In August 2004, my friend Joseph and I organized a trip to Dubrovnik before chartering a boat on the Adriatic Sea. A Croatian friend advised me of a tiny nearby island called Lokrum. It was popular with nudists, he said, and had perfect swimming coves.
I told Joseph about the island when we met up in the Dubrovnik airport, and the next morning, anxious for the sea and sun, our skin the color of too much office work, we rode the ferry toward Lokrum. Only then did I mention that it was a nudist beach. “I don’t mind,” Joseph assured me. “Me neither,” I replied. “I just hope some of them are attractive.” Joseph turned to me with a smirk. “No,” he said. “I mean, I don’t mind being naked.” I hadn’t seen much of Joseph in the past year. Now I was going to see too much of him—every inner-thigh freckle, scrotal wrinkle, and circumcision mark.
Watching The Motel, a 2005 indie film about a Chinese-American family who own a motel in the middle of nowhere, was a revelation to me. I’ll always come back to the scene in which the mom, as a special dinnertime treat, buys McDonald’s for her family. She carefully unwraps the burgers and cuts them in half, placing each half on top of a bowl of white rice. I have never felt so understood by a movie.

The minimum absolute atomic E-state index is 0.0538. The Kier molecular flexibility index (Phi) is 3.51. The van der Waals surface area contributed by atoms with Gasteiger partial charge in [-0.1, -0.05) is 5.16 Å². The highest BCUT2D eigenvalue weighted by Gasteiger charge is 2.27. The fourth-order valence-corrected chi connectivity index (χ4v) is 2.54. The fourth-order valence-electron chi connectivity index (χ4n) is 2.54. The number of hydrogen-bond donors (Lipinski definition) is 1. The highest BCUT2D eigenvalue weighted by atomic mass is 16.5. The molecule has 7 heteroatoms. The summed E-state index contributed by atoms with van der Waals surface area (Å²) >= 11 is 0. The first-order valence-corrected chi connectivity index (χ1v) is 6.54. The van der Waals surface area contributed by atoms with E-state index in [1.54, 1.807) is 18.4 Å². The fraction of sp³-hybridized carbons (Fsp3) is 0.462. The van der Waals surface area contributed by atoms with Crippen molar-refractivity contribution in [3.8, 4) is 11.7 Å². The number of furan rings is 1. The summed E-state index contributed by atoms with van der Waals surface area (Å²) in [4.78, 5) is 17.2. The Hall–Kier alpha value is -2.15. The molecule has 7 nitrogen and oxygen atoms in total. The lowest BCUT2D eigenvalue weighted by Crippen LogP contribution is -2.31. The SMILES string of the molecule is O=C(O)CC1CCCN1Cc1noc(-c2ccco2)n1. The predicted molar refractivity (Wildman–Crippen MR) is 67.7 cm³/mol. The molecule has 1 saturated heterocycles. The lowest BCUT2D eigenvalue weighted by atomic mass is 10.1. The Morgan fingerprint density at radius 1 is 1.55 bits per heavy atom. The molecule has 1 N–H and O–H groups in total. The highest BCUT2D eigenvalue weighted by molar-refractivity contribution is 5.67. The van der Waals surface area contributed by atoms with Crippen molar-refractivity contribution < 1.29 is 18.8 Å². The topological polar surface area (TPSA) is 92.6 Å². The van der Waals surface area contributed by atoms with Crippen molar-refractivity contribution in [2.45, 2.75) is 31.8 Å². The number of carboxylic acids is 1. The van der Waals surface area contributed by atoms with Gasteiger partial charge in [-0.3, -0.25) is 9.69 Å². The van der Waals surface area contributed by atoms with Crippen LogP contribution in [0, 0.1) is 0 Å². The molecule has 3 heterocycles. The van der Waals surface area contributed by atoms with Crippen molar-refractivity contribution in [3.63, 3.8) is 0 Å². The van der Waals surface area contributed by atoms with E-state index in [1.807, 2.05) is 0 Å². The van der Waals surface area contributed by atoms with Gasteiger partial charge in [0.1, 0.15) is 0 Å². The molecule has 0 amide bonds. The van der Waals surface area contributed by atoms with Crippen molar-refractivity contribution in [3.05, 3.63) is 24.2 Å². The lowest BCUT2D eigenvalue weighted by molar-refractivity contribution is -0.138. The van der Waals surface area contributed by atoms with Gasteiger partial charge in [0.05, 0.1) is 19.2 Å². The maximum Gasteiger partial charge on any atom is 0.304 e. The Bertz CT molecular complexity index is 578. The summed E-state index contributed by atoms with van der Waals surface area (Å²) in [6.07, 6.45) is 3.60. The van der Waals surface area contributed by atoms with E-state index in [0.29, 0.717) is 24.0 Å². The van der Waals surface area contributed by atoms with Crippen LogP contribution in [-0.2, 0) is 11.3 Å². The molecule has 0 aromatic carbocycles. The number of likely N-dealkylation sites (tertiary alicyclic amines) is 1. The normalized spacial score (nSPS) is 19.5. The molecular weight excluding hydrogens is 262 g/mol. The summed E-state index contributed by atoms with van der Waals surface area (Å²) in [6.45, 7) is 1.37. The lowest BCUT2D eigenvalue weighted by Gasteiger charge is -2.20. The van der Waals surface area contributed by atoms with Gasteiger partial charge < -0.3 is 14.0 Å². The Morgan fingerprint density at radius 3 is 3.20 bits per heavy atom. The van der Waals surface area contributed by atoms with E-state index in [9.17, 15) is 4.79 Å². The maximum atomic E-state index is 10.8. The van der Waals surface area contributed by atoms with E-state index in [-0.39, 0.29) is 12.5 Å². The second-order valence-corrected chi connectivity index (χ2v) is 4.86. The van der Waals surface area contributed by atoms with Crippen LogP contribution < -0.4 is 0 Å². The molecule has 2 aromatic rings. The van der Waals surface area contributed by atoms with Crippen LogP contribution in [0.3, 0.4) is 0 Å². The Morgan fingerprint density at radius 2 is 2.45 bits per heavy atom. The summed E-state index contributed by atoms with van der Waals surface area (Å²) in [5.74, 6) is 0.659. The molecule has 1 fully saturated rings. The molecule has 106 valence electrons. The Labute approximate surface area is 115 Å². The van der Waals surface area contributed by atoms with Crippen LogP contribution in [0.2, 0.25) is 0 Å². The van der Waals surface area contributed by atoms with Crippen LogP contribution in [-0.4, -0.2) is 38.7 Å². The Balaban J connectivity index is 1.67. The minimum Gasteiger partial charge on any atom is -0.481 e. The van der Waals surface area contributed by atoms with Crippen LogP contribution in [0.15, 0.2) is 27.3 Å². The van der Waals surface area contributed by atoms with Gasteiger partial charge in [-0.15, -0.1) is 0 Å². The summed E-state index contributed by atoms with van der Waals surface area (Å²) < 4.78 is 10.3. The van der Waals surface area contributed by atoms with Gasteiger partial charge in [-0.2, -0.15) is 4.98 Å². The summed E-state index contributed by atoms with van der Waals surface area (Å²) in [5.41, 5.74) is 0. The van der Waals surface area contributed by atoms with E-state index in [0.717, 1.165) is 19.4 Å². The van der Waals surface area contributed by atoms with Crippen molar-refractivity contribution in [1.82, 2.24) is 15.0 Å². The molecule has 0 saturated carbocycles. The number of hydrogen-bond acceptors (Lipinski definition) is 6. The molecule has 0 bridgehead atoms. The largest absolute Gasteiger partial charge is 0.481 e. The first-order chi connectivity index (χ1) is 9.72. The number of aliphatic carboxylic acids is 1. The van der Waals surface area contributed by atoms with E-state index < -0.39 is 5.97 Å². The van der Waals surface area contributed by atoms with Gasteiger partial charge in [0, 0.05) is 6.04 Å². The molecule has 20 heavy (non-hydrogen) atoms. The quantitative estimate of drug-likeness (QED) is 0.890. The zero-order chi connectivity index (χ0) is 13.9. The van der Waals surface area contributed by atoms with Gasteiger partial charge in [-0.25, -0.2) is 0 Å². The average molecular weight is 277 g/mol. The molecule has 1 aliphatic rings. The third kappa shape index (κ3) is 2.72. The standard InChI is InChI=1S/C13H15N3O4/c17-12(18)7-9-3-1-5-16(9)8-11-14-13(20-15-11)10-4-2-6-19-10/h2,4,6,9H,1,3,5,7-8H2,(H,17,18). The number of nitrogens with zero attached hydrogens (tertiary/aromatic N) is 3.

Matthew Engel is a journalist at the end of four decades of deadline-driven, high-quality writing. He is now at that stage of life when one thinks about it all – in his case, the millions of words he has tapped out. What historical meaning was ingrained in those words? It is, he concludes, not the European Union but America that we should be fearful of.
You could argue that “The Lottery” has only one hero: the reader. The story’s ultimate goal is perhaps to “shock us awake,” so that we might be moved to act differently the next time we’re confronted with stale ideas that perpetuate senseless cruelty, bigotry or injustice. If anything positive should come from the harrowing spectacle of watching our political discourse degenerate into reality TV, perhaps the current election cycle—like the reading of my grandmother’s dystopic tale of horror—might just shock us awake as a nation, encouraging us to move together beyond this dark and ugly place we seem to be in.
I read them because these writers have mastered the ancient magic of storytelling, and because they remind me of what it’s like to be young, living in a world that seems both simple and incomprehensible. Childhood taught us that wonder is our only true defense against the ordinary. We forget that at our peril.